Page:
Few of the scriptures some Christians use to justify Sunday worship:

1 Corinthians 16:2

Upon the first day of the week let every one of you lay by him in store, as God hath prospered him, that there be no gatherings when I come.

“… the first day of the week” indicates that was indeed a Sunday worship service.  But where is the indication in this verse or chapter to show that this Sunday service now replaces the regular Sabbath service?  The fact that Paul kept 84 Sabbaths post-Jesus’ resurrection suggests that this was just a regular everyday meeting. Remember, the apostles meet every day including Saturday and Sunday with special emphasis on Saturday being The Sabbath.

Acts 2:46 And they, continuing daily with one accord in the temple, and breaking bread from house to house, did eat their meat with gladness and singleness of heart.

Acts 20: 7
And upon the first day of the week, when the disciples came together to break bread, Paul preached unto them, ready to depart on the morrow; and continued his speech until midnight.

Yes, this was again a Sunday meeting, yet no indication of a Sabbath switch. Remember, they met every day.

Acts 2:46 And they, continuing daily with one accord in the temple, and breaking bread from house to house, did eat their meat with gladness and singleness of heart.

Paul’s 84 post-resurrection Sabbath meetings doesn’t support or promote any argument for Sunday worship.  


Some may still argue and say “well, it doesn’t matter what day we worship as long as we worship.” If your love one ask you to buy her ice cream every week, would it matter if you come home every week with eggs  instead? That’s how God feels when we do not give Him what He is asking for. Do you think it matters?

My question is, if it doesn’t matter what day we worship, why do we find it strange when others worship on Saturday?  If it doesn’t matter, why don’t we all starting worship on Saturdays instead of Sundays? However, If deep down within us, there is some kind of resentment for Saturday then it matters. That statement: “it doesn’t matter what day we worship…” is, therefore, a facade.  It is more of an excuse rather than an acceptance of the truth.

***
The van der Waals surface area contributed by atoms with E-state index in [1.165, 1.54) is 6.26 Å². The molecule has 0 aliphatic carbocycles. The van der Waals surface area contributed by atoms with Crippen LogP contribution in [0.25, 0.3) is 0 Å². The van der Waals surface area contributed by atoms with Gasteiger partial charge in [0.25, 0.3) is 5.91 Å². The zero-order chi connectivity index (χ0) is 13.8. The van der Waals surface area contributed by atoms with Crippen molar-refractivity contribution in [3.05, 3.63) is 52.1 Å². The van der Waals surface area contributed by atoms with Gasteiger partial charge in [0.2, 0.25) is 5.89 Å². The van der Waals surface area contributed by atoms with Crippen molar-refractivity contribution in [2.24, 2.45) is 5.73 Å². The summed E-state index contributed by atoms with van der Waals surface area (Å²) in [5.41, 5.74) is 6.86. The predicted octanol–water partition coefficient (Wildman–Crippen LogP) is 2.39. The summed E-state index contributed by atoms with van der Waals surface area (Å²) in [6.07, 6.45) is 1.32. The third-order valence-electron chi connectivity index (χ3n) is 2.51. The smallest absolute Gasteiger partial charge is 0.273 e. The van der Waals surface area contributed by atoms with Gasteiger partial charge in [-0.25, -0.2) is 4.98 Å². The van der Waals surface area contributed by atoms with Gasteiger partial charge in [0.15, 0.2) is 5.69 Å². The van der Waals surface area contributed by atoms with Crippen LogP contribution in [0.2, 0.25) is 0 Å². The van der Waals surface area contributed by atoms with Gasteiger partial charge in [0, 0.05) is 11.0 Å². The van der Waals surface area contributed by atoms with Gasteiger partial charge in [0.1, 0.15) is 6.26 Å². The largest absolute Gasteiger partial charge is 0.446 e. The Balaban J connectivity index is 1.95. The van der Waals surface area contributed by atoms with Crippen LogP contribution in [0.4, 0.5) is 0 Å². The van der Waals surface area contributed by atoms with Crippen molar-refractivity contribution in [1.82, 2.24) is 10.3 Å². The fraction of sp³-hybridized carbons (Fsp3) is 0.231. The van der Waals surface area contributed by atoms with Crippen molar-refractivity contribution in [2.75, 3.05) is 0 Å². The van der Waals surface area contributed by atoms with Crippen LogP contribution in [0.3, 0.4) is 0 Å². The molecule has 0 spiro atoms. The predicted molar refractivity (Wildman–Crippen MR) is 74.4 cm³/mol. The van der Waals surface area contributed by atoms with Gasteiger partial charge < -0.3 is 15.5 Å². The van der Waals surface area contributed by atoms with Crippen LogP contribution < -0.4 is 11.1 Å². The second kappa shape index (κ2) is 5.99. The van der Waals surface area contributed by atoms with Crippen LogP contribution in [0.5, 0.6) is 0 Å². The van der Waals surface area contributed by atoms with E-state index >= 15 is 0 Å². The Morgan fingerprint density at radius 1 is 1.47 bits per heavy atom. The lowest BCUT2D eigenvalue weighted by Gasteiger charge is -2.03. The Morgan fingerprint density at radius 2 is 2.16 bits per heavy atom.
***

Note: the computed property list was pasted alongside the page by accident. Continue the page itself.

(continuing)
Another argument is, we are no longer under the Law and therefore not required to keep the Sabbath.

By going to church on Sunday, we are already keeping “A” law.  We are subconsciously obeying the Law that we are claiming we are no longer under.  We are obeying the law that says we must go to church on Sunday. We religiously keep Sunday holy. Who told us to keep Sunday holy?  The answer is Emperor Constantine. So the real issue is not whether or not we are under the Law; for we are obeying “A” Law by keeping Sunday holy.

To most, the Sabbath day is Sunday and they are keeping Sunday holy regardless of whether we are under the law or not.  The ultimate question is whose Sabbath are you keeping? God’s sabbath or Constantine’s? Let’s not fool ourselves, we are keeping “A” Sabbath holy.

Matthew 5:17 “Think not that I am come to destroy the law or the prophets: I am not come to destroy, but to fulfill.”

Some people read this verse to mean, Jesus brought an end to the Law by dying on the cross. He fulfilled the Law. FULFILL in this context to them means – Jesus placed an end to the Law when he died on the cross.  Jesus abolished the Law when he died on the cross. Therefore we are no longer under the Law.

If that is true and let’s assume it i, then that same scripture could also be written like this

“… I am not come to destroy the law but to DESTROY the Law”

When you destroy something you do away with it or put an end to it.  But Jesus told us he has not come to destroy the Law. If we are saying Jesus fulfilled, abolished, destroyed the Law on the cross, then what we are also saying is that Jesus did not come to destroy the law but to DESTROY the Law”  see how “clever” that sounds?  That does not make any sense at all.